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ePub The Company Doctor: Risk, Responsibility, and Corporate Professionalism download

by Elaine Draper

ePub The Company Doctor: Risk, Responsibility, and Corporate Professionalism download
Author:
Elaine Draper
ISBN13:
978-0871542908
ISBN:
0871542900
Language:
Publisher:
Russell Sage Foundation (March 24, 2005)
Category:
Subcategory:
Medicine & Health Sciences
ePub file:
1880 kb
Fb2 file:
1235 kb
Other formats:
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Rating:
4.3
Votes:
827

As Elaine Draper argues in The Company Doctor, company . But Draper expands the scope of the book-tracing parallel developments in the law, scien. Liability and Responsibility in the Work of Company Doctors. 214. Implications for Society and for Social Policy.

As Elaine Draper argues in The Company Doctor, company doctors are bound by two conflicting ideals: serving the medical needs of their patients while protecting the company's bottom line. Draper analyzes the advent of the corporate physician both as an independent phenomenon, and as an index of contemporary culture, reaching startling conclusions about the intersection of corporate culture with professional autonomy.

As Elaine Draper argues inThe Company Doctor, company doctors are bound by two conflicting ideals: serving the medical needs of their patients while protecting the company's bottom line.

The Company Doctor: Risk, Responsibility, and Corporate Professionalism. New York: Russell Sage Foundation. Risky Business: Genetic Testing and Exclusionary Practices in the Hazardous Workplace. New York: Cambridge University Press; recipient of the Robert K. Merton Book Award, American Sociological Association, Sociology of Science, Knowledge, and Technology, 1993; Phi Kappa Phi Honor Society Book Award, 1993; and 1992 C. Wright Mills Book Award Honorable Mention. Drug Testing in the Workplace.

The Company Doctor: Risk, Responsibility, and Corporate Professionalism, by Elaine Draper.

Company Doctor: Risk, Responsibility, and Corporate Professionalism. Please visit the journal site to read this article. New York: Russell Sage Foundation, 2003. Stefan Timmermans, "The Company Doctor: Risk, Responsibility, and Corporate Professionalism by Elaine Draper," American Journal of Sociology 110, no. 3 (November 2004): 820-822. Of all published articles, the following were the most read within the past 12 months. On the Relation Between Sociology and Ethics. Eviction and the Reproduction of Urban Poverty.

As Elaine Draper argues in The Company Doctor, company doctors are bound by two conflicting ideals: serving the medical needs of their patients while protecting the company's bottom line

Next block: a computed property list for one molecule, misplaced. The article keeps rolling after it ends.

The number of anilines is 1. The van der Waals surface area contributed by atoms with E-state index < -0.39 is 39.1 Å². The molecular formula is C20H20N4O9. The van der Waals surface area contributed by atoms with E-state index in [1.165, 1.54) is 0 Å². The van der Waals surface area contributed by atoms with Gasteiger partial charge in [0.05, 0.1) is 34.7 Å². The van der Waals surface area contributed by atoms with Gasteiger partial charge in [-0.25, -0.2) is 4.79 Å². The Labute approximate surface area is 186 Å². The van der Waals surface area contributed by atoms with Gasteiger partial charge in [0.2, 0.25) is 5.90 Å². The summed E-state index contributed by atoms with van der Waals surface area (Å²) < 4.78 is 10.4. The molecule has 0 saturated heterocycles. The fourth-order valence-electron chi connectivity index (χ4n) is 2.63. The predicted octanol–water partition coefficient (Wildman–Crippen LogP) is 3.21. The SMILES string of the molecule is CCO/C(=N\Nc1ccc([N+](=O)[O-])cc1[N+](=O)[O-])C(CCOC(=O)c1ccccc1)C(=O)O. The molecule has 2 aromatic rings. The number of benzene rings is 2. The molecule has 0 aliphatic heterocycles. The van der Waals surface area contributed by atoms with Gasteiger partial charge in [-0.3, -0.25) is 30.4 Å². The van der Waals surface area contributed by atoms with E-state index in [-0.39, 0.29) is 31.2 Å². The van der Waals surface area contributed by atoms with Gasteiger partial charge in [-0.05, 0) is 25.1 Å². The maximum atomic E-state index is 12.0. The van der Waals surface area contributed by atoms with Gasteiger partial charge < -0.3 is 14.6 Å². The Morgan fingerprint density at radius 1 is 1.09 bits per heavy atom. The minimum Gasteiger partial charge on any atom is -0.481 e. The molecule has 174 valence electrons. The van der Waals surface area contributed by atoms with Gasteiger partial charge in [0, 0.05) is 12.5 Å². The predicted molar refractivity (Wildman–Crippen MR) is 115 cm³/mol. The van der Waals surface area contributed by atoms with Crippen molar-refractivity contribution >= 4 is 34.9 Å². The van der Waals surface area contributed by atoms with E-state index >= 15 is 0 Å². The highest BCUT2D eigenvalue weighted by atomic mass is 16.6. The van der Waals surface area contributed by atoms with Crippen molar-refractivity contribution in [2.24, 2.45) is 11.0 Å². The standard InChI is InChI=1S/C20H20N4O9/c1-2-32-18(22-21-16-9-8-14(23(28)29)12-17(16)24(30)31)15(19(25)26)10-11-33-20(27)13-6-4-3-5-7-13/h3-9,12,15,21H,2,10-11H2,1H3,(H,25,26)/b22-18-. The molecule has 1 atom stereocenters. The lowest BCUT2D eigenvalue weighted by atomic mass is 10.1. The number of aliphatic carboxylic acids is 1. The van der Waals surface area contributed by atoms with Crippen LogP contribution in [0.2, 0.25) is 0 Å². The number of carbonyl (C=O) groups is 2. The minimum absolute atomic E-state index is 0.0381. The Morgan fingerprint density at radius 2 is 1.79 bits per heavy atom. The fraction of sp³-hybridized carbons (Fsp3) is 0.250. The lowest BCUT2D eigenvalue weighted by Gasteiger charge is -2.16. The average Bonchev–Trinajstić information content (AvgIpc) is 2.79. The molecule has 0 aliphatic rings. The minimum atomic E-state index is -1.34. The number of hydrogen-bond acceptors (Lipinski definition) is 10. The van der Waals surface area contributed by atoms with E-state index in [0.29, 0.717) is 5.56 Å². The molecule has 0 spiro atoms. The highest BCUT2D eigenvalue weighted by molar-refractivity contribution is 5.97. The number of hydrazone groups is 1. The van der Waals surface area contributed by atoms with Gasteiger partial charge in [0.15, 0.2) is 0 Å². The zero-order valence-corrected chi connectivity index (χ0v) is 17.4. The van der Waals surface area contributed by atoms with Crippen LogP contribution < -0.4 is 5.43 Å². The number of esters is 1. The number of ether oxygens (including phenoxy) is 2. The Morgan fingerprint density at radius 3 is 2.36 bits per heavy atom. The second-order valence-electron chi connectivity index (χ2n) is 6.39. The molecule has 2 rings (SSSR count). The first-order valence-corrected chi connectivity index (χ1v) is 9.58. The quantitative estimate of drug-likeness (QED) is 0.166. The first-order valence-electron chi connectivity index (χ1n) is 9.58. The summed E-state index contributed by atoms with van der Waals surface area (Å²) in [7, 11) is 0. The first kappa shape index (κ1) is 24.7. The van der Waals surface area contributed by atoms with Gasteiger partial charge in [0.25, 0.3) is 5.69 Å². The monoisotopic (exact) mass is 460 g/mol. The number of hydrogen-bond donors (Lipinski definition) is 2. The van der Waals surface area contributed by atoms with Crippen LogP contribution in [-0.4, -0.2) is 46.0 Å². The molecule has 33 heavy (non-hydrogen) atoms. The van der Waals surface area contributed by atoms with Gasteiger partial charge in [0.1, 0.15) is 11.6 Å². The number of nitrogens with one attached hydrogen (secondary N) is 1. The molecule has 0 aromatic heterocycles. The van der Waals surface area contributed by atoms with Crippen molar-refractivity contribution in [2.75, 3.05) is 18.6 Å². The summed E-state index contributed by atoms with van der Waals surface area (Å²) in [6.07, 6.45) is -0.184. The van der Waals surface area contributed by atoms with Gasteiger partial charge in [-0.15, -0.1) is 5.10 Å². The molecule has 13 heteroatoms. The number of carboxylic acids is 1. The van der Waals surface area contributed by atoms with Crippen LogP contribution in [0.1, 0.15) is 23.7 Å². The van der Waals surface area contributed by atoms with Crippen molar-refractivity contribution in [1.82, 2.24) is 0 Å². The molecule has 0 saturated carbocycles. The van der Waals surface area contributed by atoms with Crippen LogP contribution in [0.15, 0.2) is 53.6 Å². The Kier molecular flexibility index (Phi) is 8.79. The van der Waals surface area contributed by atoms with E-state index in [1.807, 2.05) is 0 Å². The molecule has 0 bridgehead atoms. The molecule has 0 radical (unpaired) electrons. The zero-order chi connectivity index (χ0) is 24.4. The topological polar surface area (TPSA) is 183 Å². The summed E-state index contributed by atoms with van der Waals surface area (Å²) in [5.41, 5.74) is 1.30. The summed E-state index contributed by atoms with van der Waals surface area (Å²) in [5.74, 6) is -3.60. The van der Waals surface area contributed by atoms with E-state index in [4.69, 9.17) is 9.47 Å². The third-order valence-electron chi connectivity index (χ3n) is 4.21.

As Elaine Draper argues in The Company Doctor, company doctors are bound by two conflicting ideals: serving the medical needs of their patients while protecting the company's bottom line.

Draper E. The Company Doctor: Risk, Responsibility and Corporate Professionalism.

These company doctors are bound by two conflicting ideals: serving the medical needs of their patients, while maintaining fiduciary relationships with their employers. Draper E. New York, NY: Russell Sage Foundation;2003:1–396. 3. Jenkins S, Maese R. NFL medical standards, practices are different than almost anywhere else.

This button opens a dialog that displays additional images for this product with the option to zoom in or out. Tell us if something is incorrect. The Company Doctor : Risk, Responsibility, and Corporate Professionalism.

To limit the skyrocketing costs of their employees' health insurance, companies such as Dow, Chevron, and IBM, as well as many large HMOs, have increasingly hired physicians to supervise the medical care they provide. As Elaine Draper argues in The Company Doctor, company doctors are bound by two conflicting ideals: serving the medical needs of their patients while protecting the company's bottom line. Draper analyzes the advent of the corporate physician both as an independent phenomenon, and as an index of contemporary culture, reaching startling conclusions about the intersection of corporate culture with professional autonomy. Drawing on over 100 interviews with company physicians, scientists, and government and labor officials, as well as historical, legal, and statistical sources and medical trade association data, Draper presents an illuminating overview of the social context and meaning of professional work in corporations. Draper finds that while medical journals, speeches, and ethical codes proclaim the independent professional judgment of corporate physicians, the company doctors she interviewed often expressed anguish over the tightrope they must walk between their patients' health and the corporate oversight they face at every turn. Draper dissects the complex position occupied by company doctors to explore broad themes of doctor-patient trust, employee loyalty, privacy issues, and the future direction of medicine. She addresses such controversial topics as drug screening and the difficult position of company doctors when employees sue companies for health hazards in the workplace. Company doctors are but one example of professionals who have at times ceded their autonomy to corporate management. Physicians provide the prototypical professional case for exploring this phenomenon, due to their traditional independence, extensive training, and high levels of prestige. But Draper expands the scope of the book―tracing parallel developments in the law, science, and technology―to draw insightful conclusions about changing conditions in the professional workplace, as corporate cultures everywhere adapt to the new realities of the global economy. The Company Doctor provides a compelling examination of the corporatization of American medicine with far-reaching implications for professionals in many other fields.